Summer recipes: chicken kryptonite

This is one of our favorite summer recipes when we have lots of basil and zucchinis. The name is self-explanatory once you see the final result - it looks radioactive green but tastes superb.

Ingredients for 5:

  • 1 cup of pesto (basic recipe or with nuts)
  • 1 chopped onion
  • 1 chopped garlic clove
  • olive oil
  • 4 chicken breasts chopped in cubes
  • 2 or 3 zucchinis unpeeled, chopped in cubes
  • 200g of fusilli pasta
  • salt


Gently fry the onion and garlic clove in a bit of olive oil (just enough to cover the bottom of a large pan) until the onion turns golden. Add the chicken until it is cooked, then add the zucchini and the pasta (add water as needed just so the ingredients don't stick to the bottom of the pan) and a pinch of salt. Let it simmer for 10-12 minutes and then add the pesto, and keep stirring while it cooks for another 2 minutes.


Summer recipes: traditional grilled sardines

Grilled sardines are a traditional summer food in Portugal. They're in vogue right at the start of summer when they're eaten in a bunch of traditional parties. In reality the time when they're really good is a bit later when summer is in full swing. You can tell because the sardines start to be fatter and that gives them a lot more taste.

Yesterday our local fish supplier had some really good looking ones so we bought 4 a person and asked her to prepare the fish. She takes out the entrails so you bring the fish home ready to cook. All that is needed is to mix them with some coarse sea salt and put them on the grill. We also grilled some peppers at the same time.

Both the sardines and the peppers are ready when you get the exterior looking toasted. The idea with both is that the outside layer (skin in the sardines and peel in the peppers) is removed before eating. The peppers can take more heat so usually you start them early when the grill is going strongest. That also gives you time before the sardines are ready to peel and slice the peppers and mix them with some olive oil and garlic.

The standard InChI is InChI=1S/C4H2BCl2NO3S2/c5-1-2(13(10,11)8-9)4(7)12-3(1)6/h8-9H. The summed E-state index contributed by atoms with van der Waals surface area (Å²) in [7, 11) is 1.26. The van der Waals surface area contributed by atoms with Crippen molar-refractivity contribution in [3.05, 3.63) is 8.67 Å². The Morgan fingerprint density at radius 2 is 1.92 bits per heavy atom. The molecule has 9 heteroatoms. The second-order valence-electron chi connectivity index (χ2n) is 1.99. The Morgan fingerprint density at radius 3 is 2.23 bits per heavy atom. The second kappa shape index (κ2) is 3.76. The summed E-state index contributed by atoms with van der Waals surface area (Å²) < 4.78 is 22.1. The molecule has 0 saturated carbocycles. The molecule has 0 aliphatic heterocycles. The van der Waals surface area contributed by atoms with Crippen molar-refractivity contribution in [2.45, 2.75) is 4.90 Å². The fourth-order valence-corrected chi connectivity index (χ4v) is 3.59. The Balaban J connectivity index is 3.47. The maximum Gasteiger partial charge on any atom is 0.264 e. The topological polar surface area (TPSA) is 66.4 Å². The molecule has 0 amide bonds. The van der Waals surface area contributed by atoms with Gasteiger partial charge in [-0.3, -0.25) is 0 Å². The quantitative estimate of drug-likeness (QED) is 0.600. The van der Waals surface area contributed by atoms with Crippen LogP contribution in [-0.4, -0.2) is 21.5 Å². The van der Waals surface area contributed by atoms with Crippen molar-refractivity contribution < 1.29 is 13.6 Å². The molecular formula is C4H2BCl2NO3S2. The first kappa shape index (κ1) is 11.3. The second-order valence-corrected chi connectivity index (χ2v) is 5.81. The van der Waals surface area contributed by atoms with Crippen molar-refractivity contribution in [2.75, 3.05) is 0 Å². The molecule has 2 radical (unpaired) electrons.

After everything was done we just ate the sardines together with what was fresh from the garden. Yesterday that was some padron peppers, the first tomatoes of the year and a lettuce and basil salad. A little olive oil and some red wine and we had a great lunch.

Summer recipes: pesto

We've been making pesto for a few years now and have tried every variation you can think of. This is the basic recipe on which you can experiment by adding extra ingredients if you like. We tend to prefer it simple or with macadamia nuts.

If you grow basil, it is very important that you keep the plants pruned regularly. We've managed to keep the same plants producing new leaves continuously throughout the summer and part of autumn this way. Basil plants need to be prevented from flowering until you are ready to collect seeds for the following year. Flowering means the plant is done with producing more leaves. To stop it you'll need to (at least) weekly chop off the top of the stems showing signs they are about to flower and any flowers already present. They should be pruned immediately over the place where you see two leaves sprouting, which will then grow into two more stems. See the photos for an explanation.

Basic ingredients:

  • Basil leaves
  • Olive oil
  • Salt

Extra ingredients:

  • Walnuts